Monday, November 3, 2014
Remembering the Holy Souls
In one of his treatises Anglican martyr, Hugh Latimer, speaks of the departed as possessing God's love, "charity", "in such surety that they cannot lose it…" He says that, as members of Christ's mystical Body, the Holy Souls love us, wish us well and pray for us. They are one with Christ, endlessly praising and thanking God, and sharing God's complete joy.
"And they do us alway good, unless the lack and impediment be in us: for prayer said in charity is more faithful to them that it is said for, and more acceptable to God, than that which is said out of [lack of] charity. For God looketh not to the work of praying, but to the heart of the prayer…" That's something of which we should be especially mindful as we pray for our departed loved ones.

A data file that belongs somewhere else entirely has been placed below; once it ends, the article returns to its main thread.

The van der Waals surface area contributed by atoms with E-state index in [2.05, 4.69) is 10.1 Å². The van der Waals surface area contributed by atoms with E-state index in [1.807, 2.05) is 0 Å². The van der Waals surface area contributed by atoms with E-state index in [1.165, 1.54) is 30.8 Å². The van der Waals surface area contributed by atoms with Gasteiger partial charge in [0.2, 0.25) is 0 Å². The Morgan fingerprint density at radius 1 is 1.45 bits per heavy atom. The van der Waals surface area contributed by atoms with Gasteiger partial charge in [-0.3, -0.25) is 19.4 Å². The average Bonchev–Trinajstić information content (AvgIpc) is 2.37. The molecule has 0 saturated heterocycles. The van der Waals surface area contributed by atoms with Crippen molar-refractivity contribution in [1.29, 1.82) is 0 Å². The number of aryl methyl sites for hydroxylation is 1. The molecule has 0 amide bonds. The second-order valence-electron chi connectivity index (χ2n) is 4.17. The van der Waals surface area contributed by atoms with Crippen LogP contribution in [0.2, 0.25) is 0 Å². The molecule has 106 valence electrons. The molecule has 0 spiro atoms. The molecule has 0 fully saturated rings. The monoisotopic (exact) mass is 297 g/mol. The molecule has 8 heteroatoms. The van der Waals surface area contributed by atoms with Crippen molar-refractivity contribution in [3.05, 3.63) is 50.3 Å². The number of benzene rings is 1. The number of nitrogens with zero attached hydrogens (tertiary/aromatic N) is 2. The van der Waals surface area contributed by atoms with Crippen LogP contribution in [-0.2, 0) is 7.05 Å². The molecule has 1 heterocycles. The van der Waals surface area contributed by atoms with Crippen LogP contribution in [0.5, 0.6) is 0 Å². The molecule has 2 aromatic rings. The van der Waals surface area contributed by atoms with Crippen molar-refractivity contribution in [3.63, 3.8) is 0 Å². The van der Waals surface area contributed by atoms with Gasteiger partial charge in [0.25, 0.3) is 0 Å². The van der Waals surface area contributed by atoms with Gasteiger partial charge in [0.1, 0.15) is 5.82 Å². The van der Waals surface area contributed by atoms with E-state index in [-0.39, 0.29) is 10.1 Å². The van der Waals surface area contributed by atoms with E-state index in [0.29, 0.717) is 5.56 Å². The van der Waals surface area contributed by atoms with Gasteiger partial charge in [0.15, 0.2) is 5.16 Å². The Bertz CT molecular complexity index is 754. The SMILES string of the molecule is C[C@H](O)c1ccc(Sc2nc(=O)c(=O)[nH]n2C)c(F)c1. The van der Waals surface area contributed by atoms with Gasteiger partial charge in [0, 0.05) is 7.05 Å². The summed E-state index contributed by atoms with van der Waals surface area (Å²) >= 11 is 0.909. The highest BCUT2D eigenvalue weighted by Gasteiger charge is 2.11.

In any case, the feast of All Souls is one of hope for us, not one meant to engender fear or dread. To quote another great Anglican divine, John Donne, from his Holy Sonnets:
Death be not proud, though some have called thee
Mighty and dreadfull, for, thou art not soe,
For, those, whom thou think'st, thou dost overthrow,
Die not, poore death, nor yet canst thou kill mee.
From rest and sleepe, which but thy pictures bee,
Much pleasure, then from thee, much more must flow,
And soonest our best men with thee doe got,
Rest of their bones, and soules delivery.
Thou art slave to Fate, Chance, kings, and desperate men,
And dost with poyson, warre, and sicknesse dwell,
And poppie, or charmes can make us sleepe as well,
And better then thy stroake; why swell'st thou then?
One short sleepe past, wee wake eternally,
And death shall be no more; Death, thou shalt die.